D-Link PowerLine

Review: D-Link DHP-329AV PowerLine Starter Kit

Stylish PowerLine networking for multiple devices

PowerLine kits are ten a penny these days, and it can be hard for manufacturers to think of something different to do.

The people at D-Link seem to be switched on though, producing this dual adapter kit with each device featuring not one, but two network ports.

D-Link PowerLine

In the box

Inside the packaging you’ll find:

  • 2 x DHP-328AV PowerLine adapters
  • 2 x Ethernet cables
  • A quick start pamphlet
  • A declaration of conformity
  • A warrenty booklet
  • The getting started CD

 

Design

These are among the best looking of PowerLine devices that I’ve seen.  Granted, most people probably won’t care what the device looks like as it’ll be hidden out the way, but if you are stuck having the adapter in plain view then at least it won’t look too horrible.

D-Link PowerLine

What most people will care about is that the actual unit is pretty slim.  In truth it’s not much thicker than a standard 3-pin plug, which is excellent news if you have furniture butted up against your wall.  The status LEDs are also pretty unobtrusive, though I’m still waiting for a major manufacturer to give me the option to switch off LEDs on a PowerLine adapter for when it’s out in the open.

 

Two network ports?

While not the first to do so, D-Link have elected to put more than one network port on their PowerLine adapters.  Each of the two adapters in this kit comes furnished with a pair of network ports so that multiple devices can be connected at either end.

D-Link PowerLine

I’d suspect that this is achieved by integrating a 2-port switch into each of the adapters, though there’s no information in the user guide to indicate the data transfer between these two ports.  Seeing as the devices are rated to transfer over the mains at 500Mbps, I’d assume that the data transfer between two devices on the same adapter would be about the same, but more on that later.

The feature itself is a useful one.  Historically, if you’ve wanted to connect more than one device to a PowerLine adapter then you’d have to invest in a network switch, which means more gadgets, more cables and more power.  With two ports on each device, you might just get away with not having to put another networking device in.

 

Network Speeds

The DHP-328AV is rated at 500mbps under optimum conditions.  However, in reality you’re never going to get that kind of performance out of PowerLine adapters.  I tested these adapters on my home wiring and got consistent speeds of around 130mbps, well below the rated speed.

When you consider my wiring, though, that’s actually pretty good performance:  the 200mbps adapters that I used for a year or so rarely get over 40mbps, and other 500mbps models that I’ve tested only ever achieved about 90-110mbps.

The problem is, it’s very difficult to get an accurate and consistent measurement of performance with these kinds of adapters.  Network speed will differ depending on a number of factors, with things like washing machines and kettles often causing huge drops in speed when used during data transfers on the same ring.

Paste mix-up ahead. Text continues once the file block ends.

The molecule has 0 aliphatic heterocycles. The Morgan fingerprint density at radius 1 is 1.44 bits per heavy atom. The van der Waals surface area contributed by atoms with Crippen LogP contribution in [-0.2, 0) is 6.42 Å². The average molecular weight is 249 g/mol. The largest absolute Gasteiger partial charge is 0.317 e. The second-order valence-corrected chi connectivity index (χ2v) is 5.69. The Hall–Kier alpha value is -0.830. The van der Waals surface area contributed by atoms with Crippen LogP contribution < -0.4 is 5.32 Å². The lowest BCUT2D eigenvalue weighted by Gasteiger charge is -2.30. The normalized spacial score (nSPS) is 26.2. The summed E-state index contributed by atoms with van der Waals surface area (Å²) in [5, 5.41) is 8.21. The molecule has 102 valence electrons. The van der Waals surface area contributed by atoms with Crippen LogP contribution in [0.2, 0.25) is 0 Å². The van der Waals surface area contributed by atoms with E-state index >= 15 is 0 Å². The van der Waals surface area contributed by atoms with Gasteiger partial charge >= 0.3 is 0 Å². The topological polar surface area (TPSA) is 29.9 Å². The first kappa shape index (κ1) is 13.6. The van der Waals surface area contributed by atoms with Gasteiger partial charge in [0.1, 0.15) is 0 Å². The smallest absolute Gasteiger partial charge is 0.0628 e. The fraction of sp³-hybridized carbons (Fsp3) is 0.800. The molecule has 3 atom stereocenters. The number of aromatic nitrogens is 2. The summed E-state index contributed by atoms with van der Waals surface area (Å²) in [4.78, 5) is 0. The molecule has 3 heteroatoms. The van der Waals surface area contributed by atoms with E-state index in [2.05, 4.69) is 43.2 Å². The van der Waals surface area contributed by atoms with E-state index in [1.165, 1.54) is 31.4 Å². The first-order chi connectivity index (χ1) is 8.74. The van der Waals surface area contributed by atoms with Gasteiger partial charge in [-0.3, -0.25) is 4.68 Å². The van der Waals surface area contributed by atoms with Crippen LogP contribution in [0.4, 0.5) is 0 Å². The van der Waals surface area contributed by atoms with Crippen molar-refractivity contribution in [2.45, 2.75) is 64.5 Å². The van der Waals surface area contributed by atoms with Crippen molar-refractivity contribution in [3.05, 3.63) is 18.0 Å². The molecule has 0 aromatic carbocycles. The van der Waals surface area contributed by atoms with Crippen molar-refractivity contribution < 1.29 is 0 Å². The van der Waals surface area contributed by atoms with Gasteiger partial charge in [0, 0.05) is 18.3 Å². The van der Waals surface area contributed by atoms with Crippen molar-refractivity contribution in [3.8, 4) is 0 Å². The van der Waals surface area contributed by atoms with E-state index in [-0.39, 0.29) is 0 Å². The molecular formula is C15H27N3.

What’s interesting is that performance between two devices connected to the same PowerLine adapter was not much better than two devices connected to independent adapters.  I’d have expected performance to be higher as there’s no reason for the network packets to go over the mains if the two ports are connected to a switch inside the adapter.  This could indicate that the two ports are actually independant, and both have to transfer data over the mains when talking to one another.  I’m not convinced though, as this seems like a very messy solution and one that D-Link would have avoided like the plague.

 

Conclusions

There are certainly other PowerLine starter kits available, but few look as good as the DHP-329AV.  The slim design of the adapters means that most people should be able to squeeze them in to tight spaces without a problem, and if you’re stuck with them out in the open then they won’t offend the eyes too much.

The inclusion of two network ports on each device is a novel one, and could be worth looking at if you have more than one device in each location.  Even if you don’t, it might be worth your while to shell out the extra money for these adapters, just in case you end up with additional networkable devices in the future.  With more and more consumer products requiring an Internet connection to function properly, it’s not hard to perceive of a situation where you need that extra port.

When it comes to performance, the two DHP-328AV adapters are among the best that I’ve used.  But the vulnerability of the technology to outside factors may mean that you experience different results on your particular wiring.  That’s always the gamble that you take with PowerLine adapters, though, so if you’re looking for a starter kit with a little extra functionality, you should definitely consider this kit.

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